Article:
• Blogger picture upload works. I noted before that I couldn’t get Blogger’s picture upload dialog to work. It’s working now, and I’m not sure why. I’ve summoned it many times on two different machines, so perhaps a Preferences setting addressed it. Also, I installed the 3.01 release today, which was about security fixes, but maybe that addressed it as well.
  • Safari loads Bonjour, Apple’s implementation of ZCN (Zero Configuration Networking). Almost every printer uses Bonjour, so when I added it to Safari’s Collection bar and selected it, sure enough, my printer showed on the right-hand pane. When I double-clicked it I got a nice graphical page showing me, among other things, how much ink was left in my cartridges. Big deal, you say? Well, for me it is a big deal because the HP utility to show me this has never worked, so I’ve never been able to see remaining ink for this printer. Now I can! Amazing how an Apple technology solved a problem HP couldn’t seem to address in Windows XP. No, I wouldn’t switch to Safari for this, but it was worth mentioning.

The Bad

  • Blogger Quotes do not work. The quotes button that I use for formatting pull quotes in articles tells me the formatting cannot be done. It says “TypeError: undefined”. Not sure what that is supposed to mean.
  • Yahoo! beta Mail. I use Yahoo! Mail and check it occasionally via their beta web interface. It doesn’t recognize Safari, but lets me continue, and when I do it draws the interface then says “An unexpected problem has occurred (wrong version)”. If I click OK a couple of times, I get in and it seems to work OK, but with some screen redraw artifacts. This is likely as much a problem with Yahoo! as Safari. Clearly the evils of mixing two betas. 🙂
  • Doesn’t remember window position. When I launch Safari it opens a smaller window in almost the middle of the screen. Not sure why it won’t remember the last position. Gotta be an easy bug to fix I would think.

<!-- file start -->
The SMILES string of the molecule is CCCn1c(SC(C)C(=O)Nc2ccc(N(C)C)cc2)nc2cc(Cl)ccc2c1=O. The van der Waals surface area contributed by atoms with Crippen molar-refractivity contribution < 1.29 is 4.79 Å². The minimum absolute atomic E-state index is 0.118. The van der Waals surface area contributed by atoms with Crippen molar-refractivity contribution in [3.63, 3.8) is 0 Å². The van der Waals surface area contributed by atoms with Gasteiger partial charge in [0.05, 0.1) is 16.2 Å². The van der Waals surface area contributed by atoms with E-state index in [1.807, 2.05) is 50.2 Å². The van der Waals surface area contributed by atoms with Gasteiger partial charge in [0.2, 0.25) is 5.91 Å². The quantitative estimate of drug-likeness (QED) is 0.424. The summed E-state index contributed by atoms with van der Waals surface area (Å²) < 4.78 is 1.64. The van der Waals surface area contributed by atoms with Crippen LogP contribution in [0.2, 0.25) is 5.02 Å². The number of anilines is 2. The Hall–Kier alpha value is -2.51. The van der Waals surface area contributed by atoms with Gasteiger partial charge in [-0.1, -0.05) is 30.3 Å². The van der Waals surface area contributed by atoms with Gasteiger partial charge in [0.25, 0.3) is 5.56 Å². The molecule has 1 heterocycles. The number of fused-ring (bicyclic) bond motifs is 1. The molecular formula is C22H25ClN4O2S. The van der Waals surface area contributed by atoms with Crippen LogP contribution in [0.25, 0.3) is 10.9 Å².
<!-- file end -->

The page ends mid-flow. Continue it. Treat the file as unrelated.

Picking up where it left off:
• Can’t save images to other than ‘C’ (or ignores my USB device). At home I wanted the save images menu item to go to my external USB drive, but it will not save there. The menu item does nothing. Selecting any location on my C drive works fine, however.
  • Preference to open app links in a new tab in the current window does not work. I have the preference checked, but when I click a link in Xnews, instead of opening in a new tab it opens a new window instead. This new window opens with the same unremembered position as when I launch the app for the first time.

Conclusion (again, so far)

I like Safari, and it seems likely the bad issues above will be addressed before beta ends. However, the problem with launching bookmarks into new tabs is still the biggest single issue I have (read my first review for that description). I suppose this should also be easily fixed, but I’m concerned it’s not even there to begin with. I’m also frustrated at all links being underlined, and hope I can shut that off. To me it’s very annoying. But I love the speed, the elegant interface, and the wonderful text rendering.

And so ends part II. I’ve written enough, time for more reading…